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It’s about 2:30 a.m. when Laurent Prouvost bursts out of the pizzeria into driving rain. He races down Hickory Street after his stolen pedicab, soggy boots clapping against soaked pavement. Already drenched, Laurent’s spent the night pedaling drinkers around the college bar scene. Now, with the rain streaking down his tattooed face he hears himself scream in a thick French accent, “Stop zat cab!” The driver doesn’t stop.
Thankfully adrenaline has a way with motivation because Laurent’s a 34-year-old asthmatic smoker. But he’s not just chasing after a $3,700 machine. No, he’s chasing an entrepreneurial dream.
Through the rainfall he sees that the driver’s male, the passenger, female, and Laurent reports this to a 911 dispatcher as he sprints down the street. The dispatcher’s confused. What’s a pedicab?
Well, it’s a cycle rickshaw, the husky lovechild of a green tricycle and a gold vinyl loveseat—and it just snapped left onto Welch Street, slamming into the first of several curbs.
A low-speed chase continues for a full mile with the pedicab swerving wildly in the downpour, its owner in wet pursuit. Laurent follows but keeps his distance. The thief could have a gun. This is Texas, after all.
Soon a second pedicab driver pulls up alongside Laurent, and when they round the corner onto Broadway Street they find the stolen pedicab empty. The passenger has vanished. The thief steps out of a house. Does he have a gun? No, he doesn’t. Instead, he pleads with Laurent, promising he’ll return the pedicab. Laurent tells him it’s too late.
“Well I’m just going to wreck it!” the thief yells.
Police cars box in the street, now awash with red and blue light. The cops question and cuff the crook while Laurent berates him.
The thief tells the police he swiped the pedicab because his girlfriend complained about walking home. The Denton Record Chronicle will later note that the man “had no answer to the question of why he didn’t just hire the pedicab.”
He should have. Rides are free.
In a drinking town with a college problem, one immigrant entrepreneur and his entourage roll out a novel business scheme: transport people, charge nothing. Tips appreciated. But after a year in business, Laurent Prouvost still faces a continuing dilemma: how to fill his roster with drivers, fill his fridge with more than condiments, and fill his pockets with more than a pack of Camels.
It’s 2009, a sunny day in December, five months before the Grand Theft Pedicab Incident and one month after Laurent returns to Texas from France with his estranged second wife and their three-year-old daughter.
Traffic sings down Interstate 35 near Texas Health Presbyterian Hospital in Denton. Laurent and a band of local artists help unload three glossy pedicabs from an 18-wheeler. The vehicles travelled over 800 miles from a factory in Broomfield, Colorado and cost Laurent a total of $14,317.
Once unpacked, the young men take turns laughing and spinning donuts in the parking lot on the new pedicabs. As the caravan rides toward Laurent’s home it hits a hill. Laurent’s so winded he has to stop. This may have been the first indication that Denton Pedicab would prove more difficult than expected.
But that’s not really where this thing starts. Back up about seven years.
It’s 2002 and Laurent moves to Texas from the palm-laden Maldives after meeting his second wife: she’s a young American on vacation, he’s a scuba instructor who takes tourists “under the sea for looking at fish.” Once in Texas, Laurent lugs pianos and armoires for a local moving outfit. It’s amidst the sweating, blistering summer heat that he has the epiphany, a Field of Dreams “build it and they will come” vision of profitable pedicabs servicing Denton at no cost to passengers save what they’re willing to pay.
Hold on a minute. That’s not really where this thing starts either. Rewind. More. Keep going. Back up a full 19 years.
There—the photograph: time has faded its color into an almost pastel gamut. Just look at it: Indonesia, Jakarta, a rural street, 1983. You can almost hear the moped passing on the left. The pedicab’s short shadow chimes noon. The dark-skinned driver in his white t-shirt looks irritated, but maybe he’s just squinting into the sun. His passenger is a 6-year-old French orphan on vacation with adopted parents. He wears clean shorts, a button-up shirt and tiny flip-flops that barely skim the floorboard. The boy ignores the camera and twists in the seat to gaze up at the pedicab driver. The shutter clicks.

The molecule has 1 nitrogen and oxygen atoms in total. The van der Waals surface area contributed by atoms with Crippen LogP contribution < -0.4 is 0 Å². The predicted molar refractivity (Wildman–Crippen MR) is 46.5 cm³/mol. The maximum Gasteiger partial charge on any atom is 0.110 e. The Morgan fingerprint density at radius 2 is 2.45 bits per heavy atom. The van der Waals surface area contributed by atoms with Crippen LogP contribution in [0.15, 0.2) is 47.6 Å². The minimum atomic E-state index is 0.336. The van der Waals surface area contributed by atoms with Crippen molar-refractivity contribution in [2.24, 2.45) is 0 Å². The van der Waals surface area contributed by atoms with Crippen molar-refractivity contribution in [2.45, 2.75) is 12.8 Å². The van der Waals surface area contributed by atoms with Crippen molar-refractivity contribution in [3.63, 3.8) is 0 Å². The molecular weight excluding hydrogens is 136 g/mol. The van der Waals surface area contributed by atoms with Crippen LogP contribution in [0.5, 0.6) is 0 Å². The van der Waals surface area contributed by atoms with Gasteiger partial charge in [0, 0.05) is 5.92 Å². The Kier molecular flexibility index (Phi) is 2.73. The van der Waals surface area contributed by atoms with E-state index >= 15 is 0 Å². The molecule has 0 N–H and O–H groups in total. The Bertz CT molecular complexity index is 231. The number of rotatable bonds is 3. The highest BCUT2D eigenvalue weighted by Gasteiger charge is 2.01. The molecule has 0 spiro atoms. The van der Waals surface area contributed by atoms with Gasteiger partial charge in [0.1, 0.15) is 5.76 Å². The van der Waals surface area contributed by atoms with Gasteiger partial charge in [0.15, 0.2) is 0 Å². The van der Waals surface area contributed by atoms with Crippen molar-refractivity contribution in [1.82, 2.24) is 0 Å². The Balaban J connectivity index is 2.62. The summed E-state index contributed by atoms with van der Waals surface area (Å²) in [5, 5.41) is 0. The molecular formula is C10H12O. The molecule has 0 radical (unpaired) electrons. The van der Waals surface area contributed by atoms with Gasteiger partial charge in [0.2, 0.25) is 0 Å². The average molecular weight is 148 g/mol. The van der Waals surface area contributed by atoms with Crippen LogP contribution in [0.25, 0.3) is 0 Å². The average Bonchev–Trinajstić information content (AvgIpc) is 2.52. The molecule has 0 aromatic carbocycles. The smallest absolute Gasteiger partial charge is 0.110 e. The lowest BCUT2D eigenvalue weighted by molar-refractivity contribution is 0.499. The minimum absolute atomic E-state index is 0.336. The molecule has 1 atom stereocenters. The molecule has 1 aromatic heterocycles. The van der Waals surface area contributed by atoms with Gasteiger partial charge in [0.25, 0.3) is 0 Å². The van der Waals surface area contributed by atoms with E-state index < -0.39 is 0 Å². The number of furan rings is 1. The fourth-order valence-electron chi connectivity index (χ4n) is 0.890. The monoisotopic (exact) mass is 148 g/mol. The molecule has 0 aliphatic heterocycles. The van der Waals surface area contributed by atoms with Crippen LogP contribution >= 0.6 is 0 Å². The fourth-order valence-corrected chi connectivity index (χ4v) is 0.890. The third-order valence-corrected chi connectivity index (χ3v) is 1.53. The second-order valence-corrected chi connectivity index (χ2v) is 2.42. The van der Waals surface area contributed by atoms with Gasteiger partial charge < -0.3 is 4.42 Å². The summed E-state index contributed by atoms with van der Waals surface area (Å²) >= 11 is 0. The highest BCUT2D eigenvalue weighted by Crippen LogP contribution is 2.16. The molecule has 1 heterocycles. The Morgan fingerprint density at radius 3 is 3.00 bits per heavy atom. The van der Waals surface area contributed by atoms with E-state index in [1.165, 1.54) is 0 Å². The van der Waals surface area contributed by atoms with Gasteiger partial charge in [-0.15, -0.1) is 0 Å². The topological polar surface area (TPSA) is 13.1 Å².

In 27 years that little boy (see photo below) will start Denton’s first pedicab service.
And in the interim he will quit an apprenticeship as a barber and become a scuba instructor, an aquatic globe-trotter. In Madagascar he will swim with sharks; he will have an air-pocket in one of his fillings explode a tooth during an especially painful ascent and he will save a panicked Englishman from being hacked to bits by a boat propeller. In Sri Lanka he will walk with elephants and later he will father a boy of his own. In time he will divorce, remarry, and save up a nice chunk of cash while running a tattoo parlor in France before his second marriage sours and he returns to Texas.
His latest undertaking—this pedicab business—may prove the most arduous, hair-raising venture of Laurent’s life.
In February 2010 Laurent lives alone in a post-war two bedroom house near the University of North Texas. Two squares of hemp cloth hang on his living room wall bearing the handprints of his first child—now a teen living in France with his mother—and the footprints of his second child who lives just down the street with her mother. An adjacent wall bears a large Rastafarian-themed tapestry showing a wind-swept lion’s head. The house is tidy... maybe a bit Spartan, but very tidy. Over the next year Laurent will rearrange the furniture no less than five times.
"Money's just a tool to get access to different things..."
On a dining room table rests a spiral notebook detailing Denton Pedicab’s company architecture with impressive titles: operations manager, advertising director, sales representative, maintenance director, etc. In this makeshift home office with its dry erase boards and spare bicycle tires, Laurent gesticulates wildly with a big smile and details his business strategy. It breaks down like this: pedicab drivers volunteer for shifts, lease the pedicabs, and work for tips. Commanding prices to passengers is strictly forbidden. And while established pedicab companies in, say, Austin charge around $40 a shift to lease a pedicab, Laurent now charges his drivers one dollar per hour or $10 for a typical shift.